When Mr. Osei Agyemang appeared before the Commission, he submitted that the 106-room hotel, operated at a loss and therefore there was no money to pay rent arrears.
According to the UAML boss, since the proprietor of the hotel had pushed the managers out of the hotel and sold same thereafter it was not obliged to pay any rent arrears.
They also contended that they were only agents of the Secretariat and therefore not party to the agreement between the Secretariat and Largus Fort hotel and therefore had no obligation to pay rent.
However, the Commission sighted letters written by UAML to Mr. Ofori proposing to pay the second year’s rent in three installments, the first on 20th February 2008, which was paid, the second on 20th April 2008, which was not paid, and the third on 20th May 2008, which was also not paid.
The Commission stated that it studied the tenancy agreement between the Secretariat and the managers of Largus Fort, as well as the “management agreement” between the UAML and the Secretariat titled “APPOINTMENT AS MANAGERS OF LARGUS FORT HOTEL” and dated February 5th, 2007. The commission observed that “the terms of this agreement were inexpertly written by the CEO, possibly, without legal assistance,” with Paragraphs 1, 3, 4, and 5 of the letter constituting the operative terms of the management agreement. The commission observed that the letter conveying the terms of the ‘management agreement’ was ambivalent thereby rendering it subject to more than one interpretation.
It observed further that one interpretation, which was obviously adopted by Mr. Sandy Osei Agyeman, was that the managers were not in any way required to account monthly to the Secretariat for the management of the hotel even though the Secretariat acting on behalf of Government paid the first year’s rent of US$360,000.
“Simply put, they were to manage the hotel, pay the expenses and pay themselves the agreed management fee. If there is any profit then Government would get some funds from the operations of the hotel,” the Commission noted. Truly, on the face of the “management agreement” it appears that UAML was not required to account monthly to the Secretariat for its management of the hotel, the Commission noted.
The commission emphasized that if Mr. Osei Agyeman’s interpretation is adopted then the transaction can fairly be said to have criminal flavor or intentions. This conduct amounts to reckless misappropriation of state funds.
“The other interpretation which the Commission in fairness is inclined to adopt is that UAML was, implicitly, expected to render accounts to the Secretariat on a monthly basis,” the commission noted, with “The Secretariat would pay 15% of the gross income to UAML on a monthly basis.”
The Commission observed that “by implication the Secretariat would then retain a surplus after payment of salaries and other outgoings,” observing that from the evidence, “the Secretariat never demanded monthly accounts.”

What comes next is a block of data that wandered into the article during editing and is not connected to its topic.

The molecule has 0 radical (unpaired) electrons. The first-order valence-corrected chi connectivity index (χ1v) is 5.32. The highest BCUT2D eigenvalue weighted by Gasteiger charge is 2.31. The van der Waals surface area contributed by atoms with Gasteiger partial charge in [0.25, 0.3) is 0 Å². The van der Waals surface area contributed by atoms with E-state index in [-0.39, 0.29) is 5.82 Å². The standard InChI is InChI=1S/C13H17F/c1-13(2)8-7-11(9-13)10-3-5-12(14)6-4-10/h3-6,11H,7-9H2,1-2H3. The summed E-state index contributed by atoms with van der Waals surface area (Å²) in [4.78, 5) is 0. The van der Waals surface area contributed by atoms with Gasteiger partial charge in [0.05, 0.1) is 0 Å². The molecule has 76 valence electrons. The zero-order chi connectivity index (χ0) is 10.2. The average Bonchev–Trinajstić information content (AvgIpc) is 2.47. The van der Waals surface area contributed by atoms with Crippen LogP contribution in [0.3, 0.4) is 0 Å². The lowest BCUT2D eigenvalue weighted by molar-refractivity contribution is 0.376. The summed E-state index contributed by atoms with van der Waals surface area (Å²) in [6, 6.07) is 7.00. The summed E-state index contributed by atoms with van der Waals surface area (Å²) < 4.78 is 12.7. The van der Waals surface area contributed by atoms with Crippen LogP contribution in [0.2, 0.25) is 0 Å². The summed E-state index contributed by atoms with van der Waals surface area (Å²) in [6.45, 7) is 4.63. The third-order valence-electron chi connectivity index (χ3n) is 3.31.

The Commission found it more bizarre that there was “no information to the effect that Government guests were given any free accommodation in the hotel. Nor was there any requirement that the first year’s rent in the sum of US$360,000.00 paid by the Secretariat was to be refunded to the state. Mr. Sandy Osei Agyeman stated that money was to have been refunded if the hotel had made profit. However, the hotel operated at a net loss and therefore there was no money to repay the Government, even though there was enough money to pay the UAML its full management fees.
According to the MD of UAML, the only thing that saved the hotel was that in the beginning, an oil rig company rented the hotel for six months at a reduced rate which gave UAML the initial capital to work with. The first six months period, March to August 2007, was the period within which the Jubilee Celebration and the AU Summit were held. At least during this period, the hotel could not have hosted Government guests.
Mr. Sandy Osei Agyeman, stated clearly that the sum of US$360,000.00 has been a loss to Government, adding that there was nothing in the agreement with the Secretariat for Government to receive anything from the operations of the hotel. It was revealed during the public hearings that the UAML was incorporated in February 2007 ostensibly for this transaction. The UAML had no track record in hotel management. Its sole shareholder is a company that manufactures hair care products. There was no evidence as to what matters advised the Secretariat to appoint UAML as manager.
From the evidence, the Chairman was aware of the arrangement relating to Largus Fort Hotel, the Commission noted.